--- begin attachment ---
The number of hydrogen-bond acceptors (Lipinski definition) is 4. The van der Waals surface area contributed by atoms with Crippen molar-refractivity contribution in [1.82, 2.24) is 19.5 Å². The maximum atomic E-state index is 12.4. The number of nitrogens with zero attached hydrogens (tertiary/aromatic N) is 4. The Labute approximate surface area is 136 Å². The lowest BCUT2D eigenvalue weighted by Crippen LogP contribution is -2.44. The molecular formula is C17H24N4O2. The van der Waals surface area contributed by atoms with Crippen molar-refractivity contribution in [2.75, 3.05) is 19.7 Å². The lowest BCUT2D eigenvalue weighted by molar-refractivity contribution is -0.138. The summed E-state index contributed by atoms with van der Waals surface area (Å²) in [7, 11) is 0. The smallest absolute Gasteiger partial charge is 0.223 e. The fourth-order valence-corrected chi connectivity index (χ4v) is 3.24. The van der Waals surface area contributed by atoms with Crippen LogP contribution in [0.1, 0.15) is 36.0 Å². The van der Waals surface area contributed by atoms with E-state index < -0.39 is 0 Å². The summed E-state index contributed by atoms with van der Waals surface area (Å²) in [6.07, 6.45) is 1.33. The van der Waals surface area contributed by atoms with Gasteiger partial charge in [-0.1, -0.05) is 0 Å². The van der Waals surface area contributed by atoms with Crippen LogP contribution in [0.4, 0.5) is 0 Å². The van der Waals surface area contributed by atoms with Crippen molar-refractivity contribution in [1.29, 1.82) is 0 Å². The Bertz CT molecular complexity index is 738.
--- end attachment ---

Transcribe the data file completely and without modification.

The number of hydrogen-bond acceptors (Lipinski definition) is 4. The van der Waals surface area contributed by atoms with Crippen molar-refractivity contribution in [1.82, 2.24) is 19.5 Å². The maximum atomic E-state index is 12.4. The number of nitrogens with zero attached hydrogens (tertiary/aromatic N) is 4. The Labute approximate surface area is 136 Å². The lowest BCUT2D eigenvalue weighted by Crippen LogP contribution is -2.44. The molecular formula is C17H24N4O2. The van der Waals surface area contributed by atoms with Crippen molar-refractivity contribution in [2.75, 3.05) is 19.7 Å². The lowest BCUT2D eigenvalue weighted by molar-refractivity contribution is -0.138. The summed E-state index contributed by atoms with van der Waals surface area (Å²) in [7, 11) is 0. The smallest absolute Gasteiger partial charge is 0.223 e. The fourth-order valence-corrected chi connectivity index (χ4v) is 3.24. The van der Waals surface area contributed by atoms with Crippen LogP contribution in [0.1, 0.15) is 36.0 Å². The van der Waals surface area contributed by atoms with E-state index < -0.39 is 0 Å². The summed E-state index contributed by atoms with van der Waals surface area (Å²) in [6.07, 6.45) is 1.33. The van der Waals surface area contributed by atoms with Gasteiger partial charge in [-0.1, -0.05) is 0 Å². The van der Waals surface area contributed by atoms with Crippen LogP contribution in [0.4, 0.5) is 0 Å². The van der Waals surface area contributed by atoms with Crippen molar-refractivity contribution in [1.29, 1.82) is 0 Å². The Bertz CT molecular complexity index is 738.